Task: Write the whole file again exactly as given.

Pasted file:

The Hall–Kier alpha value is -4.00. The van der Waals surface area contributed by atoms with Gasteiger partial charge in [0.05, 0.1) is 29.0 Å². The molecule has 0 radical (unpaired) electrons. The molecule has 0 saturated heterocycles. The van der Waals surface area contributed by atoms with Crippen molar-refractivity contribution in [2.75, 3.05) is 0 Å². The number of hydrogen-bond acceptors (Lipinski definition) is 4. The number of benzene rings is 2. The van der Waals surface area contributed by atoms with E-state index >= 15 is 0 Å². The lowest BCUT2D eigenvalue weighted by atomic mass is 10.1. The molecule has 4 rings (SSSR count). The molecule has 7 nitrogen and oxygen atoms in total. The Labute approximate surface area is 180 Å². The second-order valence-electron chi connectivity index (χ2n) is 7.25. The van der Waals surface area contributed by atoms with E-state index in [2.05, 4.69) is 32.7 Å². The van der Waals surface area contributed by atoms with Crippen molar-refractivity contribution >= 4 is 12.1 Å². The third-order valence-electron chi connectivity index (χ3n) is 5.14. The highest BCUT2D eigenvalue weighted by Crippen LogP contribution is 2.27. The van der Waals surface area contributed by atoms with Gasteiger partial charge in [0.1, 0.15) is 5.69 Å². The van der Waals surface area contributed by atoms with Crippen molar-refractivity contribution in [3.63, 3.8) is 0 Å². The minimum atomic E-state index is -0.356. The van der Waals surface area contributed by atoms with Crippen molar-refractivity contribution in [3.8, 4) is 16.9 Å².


The Hall–Kier alpha value is -4.00. The van der Waals surface area contributed by atoms with Gasteiger partial charge in [0.05, 0.1) is 29.0 Å². The molecule has 0 radical (unpaired) electrons. The molecule has 0 saturated heterocycles. The van der Waals surface area contributed by atoms with Crippen molar-refractivity contribution in [2.75, 3.05) is 0 Å². The number of hydrogen-bond acceptors (Lipinski definition) is 4. The number of benzene rings is 2. The van der Waals surface area contributed by atoms with E-state index >= 15 is 0 Å². The lowest BCUT2D eigenvalue weighted by atomic mass is 10.1. The molecule has 4 rings (SSSR count). The molecule has 7 nitrogen and oxygen atoms in total. The Labute approximate surface area is 180 Å². The second-order valence-electron chi connectivity index (χ2n) is 7.25. The van der Waals surface area contributed by atoms with E-state index in [2.05, 4.69) is 32.7 Å². The van der Waals surface area contributed by atoms with Crippen molar-refractivity contribution >= 4 is 12.1 Å². The third-order valence-electron chi connectivity index (χ3n) is 5.14. The highest BCUT2D eigenvalue weighted by Crippen LogP contribution is 2.27. The van der Waals surface area contributed by atoms with Gasteiger partial charge in [0.1, 0.15) is 5.69 Å². The van der Waals surface area contributed by atoms with Crippen molar-refractivity contribution in [3.63, 3.8) is 0 Å². The minimum atomic E-state index is -0.356. The van der Waals surface area contributed by atoms with Crippen molar-refractivity contribution in [3.8, 4) is 16.9 Å².